[00:14:35] Walt Wollet: and that’s why it’s so. It’s so important up front. You have, You have power is a consumer, you know, like and lenders, you know, if if any lender doesn’t, you know, it doesn’t wanna be competitive. That za red flag, probably. You know, so especially with with us in the bigger banks, you know, we we have you know, we did until, you know, kind of some of the, you know, the new fee with Fannie and Freddie for refinances, um, kind of cut into our margins a little bit. But, you know, we’re willing, toe, do you know we’re willing to do whatever we can do toe win business, you know? But at the same time, we have to pay people off a fair wage and we employ Americans, you know, So that Z you know, that can can be a difference, right? But it’s just a matter of like weighing, weighing out things. You know different. You know this. This lender might have the best deal, but they might take a really long time to get it done. You know this lender there there really fast, But they’re very expensive, you know? And what’s the What’s the trade off? And so you know, it’s always good toe talk to multiple people about that to gain a broader understanding for yourself.
[00:15:46] Paul Sian: How are they giving those fees? I mean, I’m presuming you need to get a credit report. Run right, Okay. And then how how big of an impact is that? You know, you’re getting multiple credit reports. Let’s say I talkto 34 lenders and I say, Okay, go ahead, run my credit if I, if I do it over the same day or a couple of months, is a big difference.
[00:16:05] Walt Wollet: So as as Faras a assed faras, a hit on the credit report. Yes, it’s it’s 30 days, so you’re allowed. What sends a red flag to the to the bureau’s is when you shop for a bunch of different things. So say that when I was buying this house, I also have my credit pulled for a car and I had my credit pull it for a tractor on and I did all this financing stuff. Well, my credit score, which just start to tank because it’s because the way the agencies that their algorithms or reading that is this person doesn’t have any cash right there. They’re financing everything you know. Here’s another credit card inquiry, so it’s all within that 30 day window. So you legally you get your credit pulled once with a lender, and then you have 30 days and you could have the credit polled, so long as it’s a mortgage inquiry and not any sort of general finance inquiry. And it’s how they’re coded to the to the actual credit providers, right? But so long as it’s a mortgage inquiry, it only it’s only gonna count is one hard inquiry. So you you’re you’re the credit agencies. They don’t wanna dissuade people from shopping for mortgages because we need to have a fair, you know, a fair and ethical mortgage market. Um, and it and it iss you know it. It’s definitely better than at what I’ve heard about, you know, from from some of the people I work with in before 2000 and eight. Right? But, um,
[00:17:30] Paul Sian: but comparison comparison shopping is, uh, could be a big saver. I mean, you know, thousands upon thousands over the life of the loan. Definitely going back. Now, we’re going back to your own personal experience looking. You know, hindsight is 2020 looking back at the whole process. Is there something you think you could have done better? That you know, would be good advice for somebody else?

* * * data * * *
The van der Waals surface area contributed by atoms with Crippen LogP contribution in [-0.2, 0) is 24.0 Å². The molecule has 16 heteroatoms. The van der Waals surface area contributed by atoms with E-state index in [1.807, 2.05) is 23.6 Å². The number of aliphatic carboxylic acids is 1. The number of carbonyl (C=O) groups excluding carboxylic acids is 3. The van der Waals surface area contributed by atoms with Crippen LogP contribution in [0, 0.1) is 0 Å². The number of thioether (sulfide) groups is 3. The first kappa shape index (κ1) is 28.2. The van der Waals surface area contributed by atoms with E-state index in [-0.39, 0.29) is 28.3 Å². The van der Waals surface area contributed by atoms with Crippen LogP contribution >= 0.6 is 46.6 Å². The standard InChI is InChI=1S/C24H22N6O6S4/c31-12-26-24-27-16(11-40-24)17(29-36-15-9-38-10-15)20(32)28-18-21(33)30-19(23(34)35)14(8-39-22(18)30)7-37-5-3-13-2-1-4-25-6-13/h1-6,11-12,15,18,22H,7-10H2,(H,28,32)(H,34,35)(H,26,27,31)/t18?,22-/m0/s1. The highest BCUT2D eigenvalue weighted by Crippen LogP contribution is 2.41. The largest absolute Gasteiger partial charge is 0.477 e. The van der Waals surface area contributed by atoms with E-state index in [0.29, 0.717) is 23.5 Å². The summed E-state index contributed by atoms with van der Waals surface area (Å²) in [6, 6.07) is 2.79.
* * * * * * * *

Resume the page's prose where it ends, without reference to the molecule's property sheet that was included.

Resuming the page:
[00:17:51] Walt Wollet: Yeah, I think I am. I think I probably I probably should have paid off all my all my dead sooner, you know? So that was that was one thing is I really, um
[00:18:05] Paul Sian: when you say sooner, how much sooner? And say prior to applying the loan. How much quicker should you have done
[00:18:12] Walt Wollet: that? So just as an example, I had There’s a company. There’s a rental verification company, and I pay them a fee toe, add toe, add my rental trade lines to my credit report, and those were not added before my credit report was pulled. So just like things like that that I had done to strengthen my credit profile in my score, they weren’t reported, right. And then I paid off all my cards, like I said, but some of them were still reporting balances when we pulled s. So it was kind of like take
[00:18:45] Paul Sian: 30 to 60 days for some companies report.
[00:18:47] Walt Wollet: Exactly. And so And here’s what I found out is that you most companies will offer what’s called off cycle reporting so you can call them like, Hey, I’m you know, I’m gonna get my credit pulled for, you know, this investment property loan. And I just paid off this credit card. I’d like it to report. And so some of them were honest with me, and they’re like, Oh, well, yeah, we can report And they did, and others said they did, but they didn’t. And it’s just the nature of, you know, the nature of it. So I would I would say a lot of that stuff. I would I would just, you know, I would just get it done as soon as possible. If you know, you know, if you know that, that’s gonna happen. Like I had my I had my credit pull twice for this home purchase. Um, because the original credit report expired right. Um, and I did that in February, you know? So I knew in February like, Okay, that’s what my actual score is. And then I use that credit report to attack the, you know, some of the balances and anything. Any other derogatory is that we’re keeping my score lower than where where I wanted it to be. Okay, so
[00:19:50] Paul Sian: all great advice and all great conversation. So I appreciate you taking the time to be on this podcast with me. Any final thoughts?